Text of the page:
ARAMAIC WATCH: Aramaic is "the little black dress of Semitic languages."
Archaeologists Unscramble Ancient Graffiti In Israel
by Jacki Lyden (NPR)
June 19, 2011
Aramaic is the lingua franca of the ancient Middle East, the linguistic root of modern day Hebrew and Arabic.
"Once you understand Aramaic," says Karen Stern, "you can read anything. You can read Hebrew, you can read Phoenician. I always call it the little black dress of Semitic languages."
Stern, 35, is an archaeologist and an assistant professor in the history department at Brooklyn College. Her passion is the tomb graffiti of the ancient Jews in what was then Roman Palestine. Graffiti has been "published, but sort of disregarded," she says. "Whereas I think it is intimate, vocal and spontaneous, and adds to the historical record."
In this, Stern seems to be supported by scholars: She is completing a yearlong fellowship at the W.F. Albright Institute for Archaeological Research in Jerusalem.
Nitpick: Aramaic is cognate with Hebrew and Arabic but is not ancestral to either. It is a linguistic branch on the same tree, not the root.
On Prof. Stern's work at the site of Beth She'arim:
Listening To The Dead
It's in the Cave of Coffins that Stern points to two inscriptions in ancient Greek. They are tiny and clustered near niches once holding oil lamps.
One says, "Take courage, Holy Parents of Pharcitae, udes adonitas — no one is immortal." Stern explains that the dead who are being brought into the catacombs shouldn't feel that they are weak just because they've passed on.
She reads aloud the other inscription: "Good luck on your resurrection."
"Of course, resurrection is not in the Jewish tradition," says Emma Maayan Fanar, a professor of Byzantine art at the University of Haifa, who has teamed up with Stern. "It's very uncommon."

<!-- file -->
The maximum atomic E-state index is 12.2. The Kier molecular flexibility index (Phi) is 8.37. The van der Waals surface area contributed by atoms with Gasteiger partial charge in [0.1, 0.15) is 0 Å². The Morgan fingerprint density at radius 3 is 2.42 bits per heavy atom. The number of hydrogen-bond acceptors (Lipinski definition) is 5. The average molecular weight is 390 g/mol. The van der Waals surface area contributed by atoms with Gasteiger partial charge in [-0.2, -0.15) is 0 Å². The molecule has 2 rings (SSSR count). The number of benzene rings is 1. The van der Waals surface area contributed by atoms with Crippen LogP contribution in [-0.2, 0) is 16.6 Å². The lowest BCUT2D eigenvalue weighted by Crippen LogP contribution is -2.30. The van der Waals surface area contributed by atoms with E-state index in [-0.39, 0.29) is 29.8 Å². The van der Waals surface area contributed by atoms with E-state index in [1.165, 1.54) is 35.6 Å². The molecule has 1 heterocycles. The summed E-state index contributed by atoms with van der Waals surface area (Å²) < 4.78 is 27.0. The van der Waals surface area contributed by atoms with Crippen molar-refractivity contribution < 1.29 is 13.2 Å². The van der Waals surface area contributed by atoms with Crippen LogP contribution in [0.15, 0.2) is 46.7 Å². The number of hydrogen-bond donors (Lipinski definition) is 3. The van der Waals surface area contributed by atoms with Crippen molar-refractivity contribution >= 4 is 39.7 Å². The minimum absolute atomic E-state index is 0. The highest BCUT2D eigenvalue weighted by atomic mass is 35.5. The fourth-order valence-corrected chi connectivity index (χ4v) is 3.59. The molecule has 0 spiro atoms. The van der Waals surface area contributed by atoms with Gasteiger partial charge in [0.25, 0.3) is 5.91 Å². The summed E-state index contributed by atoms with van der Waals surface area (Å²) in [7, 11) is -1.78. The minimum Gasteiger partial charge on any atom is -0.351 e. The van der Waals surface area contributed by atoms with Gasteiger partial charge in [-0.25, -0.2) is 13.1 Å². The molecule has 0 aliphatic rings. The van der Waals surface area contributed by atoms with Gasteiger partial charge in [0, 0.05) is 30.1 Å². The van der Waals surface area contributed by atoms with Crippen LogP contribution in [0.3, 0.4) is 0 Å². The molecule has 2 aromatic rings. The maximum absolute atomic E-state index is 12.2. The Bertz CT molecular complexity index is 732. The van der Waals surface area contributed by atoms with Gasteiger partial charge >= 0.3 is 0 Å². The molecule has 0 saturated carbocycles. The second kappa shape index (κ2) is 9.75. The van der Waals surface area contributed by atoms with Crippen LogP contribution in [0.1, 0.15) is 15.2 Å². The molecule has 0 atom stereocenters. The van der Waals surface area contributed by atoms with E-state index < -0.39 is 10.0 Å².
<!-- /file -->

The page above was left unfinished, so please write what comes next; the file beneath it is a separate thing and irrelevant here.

Tiny menorahs are scattered as engravings throughout the tomb, a symbol of the Temple in Jerusalem and a symbol of the endurance of the Jewish faith.
There are magical spells in Greek. There are also curses in Aramaic that threaten a bad fate to the tomb robber. Those seem to have been ignored, as only the graffiti and heavy stone coffins are left.
In the dark, the effect — particularly in these tiny messages — is to hear the dead speaking. It's peaceful, but lively. One gets the sense of a giant Facebook page of the ancient world.
Read it all. This is important work. Only rarely to we get to hear the voices of the regular people of antiquity, since most of what was passed down in writing was produced by the elite.
(Via Tom Verenna on Facebook.)
UPDATE (20 June): Jared Calaway brings in the zombies
Also, in an e-mail, Joseph Lauer comments: "As some reader's comments following the article noted, the following sentence is not accurate: 'Of course, resurrection is not in the Jewish tradition,' says Emma Maayan Fanar, a professor of Byzantine art at the University of Haifa, who has teamed up with Stern. 'It's very uncommon.'" Perhaps it's uncommon in Jewish graffiti of the period; I don't know. But it is certainly a widespread idea in Jewish literature of the Hellenistic and Roman periods.